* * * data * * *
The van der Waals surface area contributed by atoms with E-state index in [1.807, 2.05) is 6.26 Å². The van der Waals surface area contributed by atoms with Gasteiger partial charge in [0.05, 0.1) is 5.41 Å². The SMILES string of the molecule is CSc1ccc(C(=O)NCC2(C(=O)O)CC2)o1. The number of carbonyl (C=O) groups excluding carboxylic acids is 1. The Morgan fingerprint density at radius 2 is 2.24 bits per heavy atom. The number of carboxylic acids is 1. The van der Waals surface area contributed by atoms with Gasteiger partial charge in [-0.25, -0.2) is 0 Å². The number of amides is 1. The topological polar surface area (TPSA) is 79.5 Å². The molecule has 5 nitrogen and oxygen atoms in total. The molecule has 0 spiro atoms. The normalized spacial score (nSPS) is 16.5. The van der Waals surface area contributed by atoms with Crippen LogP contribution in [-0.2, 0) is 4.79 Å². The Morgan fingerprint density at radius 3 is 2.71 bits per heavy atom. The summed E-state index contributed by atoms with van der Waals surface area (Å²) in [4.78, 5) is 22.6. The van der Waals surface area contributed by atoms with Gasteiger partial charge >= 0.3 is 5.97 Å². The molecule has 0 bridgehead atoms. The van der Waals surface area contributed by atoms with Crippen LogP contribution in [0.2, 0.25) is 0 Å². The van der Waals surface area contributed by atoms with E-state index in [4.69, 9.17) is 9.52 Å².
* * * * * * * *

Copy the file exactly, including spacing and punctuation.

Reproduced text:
The van der Waals surface area contributed by atoms with E-state index in [1.807, 2.05) is 6.26 Å². The van der Waals surface area contributed by atoms with Gasteiger partial charge in [0.05, 0.1) is 5.41 Å². The SMILES string of the molecule is CSc1ccc(C(=O)NCC2(C(=O)O)CC2)o1. The number of carbonyl (C=O) groups excluding carboxylic acids is 1. The Morgan fingerprint density at radius 2 is 2.24 bits per heavy atom. The number of carboxylic acids is 1. The van der Waals surface area contributed by atoms with Gasteiger partial charge in [-0.25, -0.2) is 0 Å². The number of amides is 1. The topological polar surface area (TPSA) is 79.5 Å². The molecule has 5 nitrogen and oxygen atoms in total. The molecule has 0 spiro atoms. The normalized spacial score (nSPS) is 16.5. The van der Waals surface area contributed by atoms with Crippen LogP contribution in [-0.2, 0) is 4.79 Å². The Morgan fingerprint density at radius 3 is 2.71 bits per heavy atom. The summed E-state index contributed by atoms with van der Waals surface area (Å²) in [4.78, 5) is 22.6. The van der Waals surface area contributed by atoms with Gasteiger partial charge >= 0.3 is 5.97 Å². The molecule has 0 bridgehead atoms. The van der Waals surface area contributed by atoms with Crippen LogP contribution in [0.2, 0.25) is 0 Å². The van der Waals surface area contributed by atoms with E-state index in [4.69, 9.17) is 9.52 Å².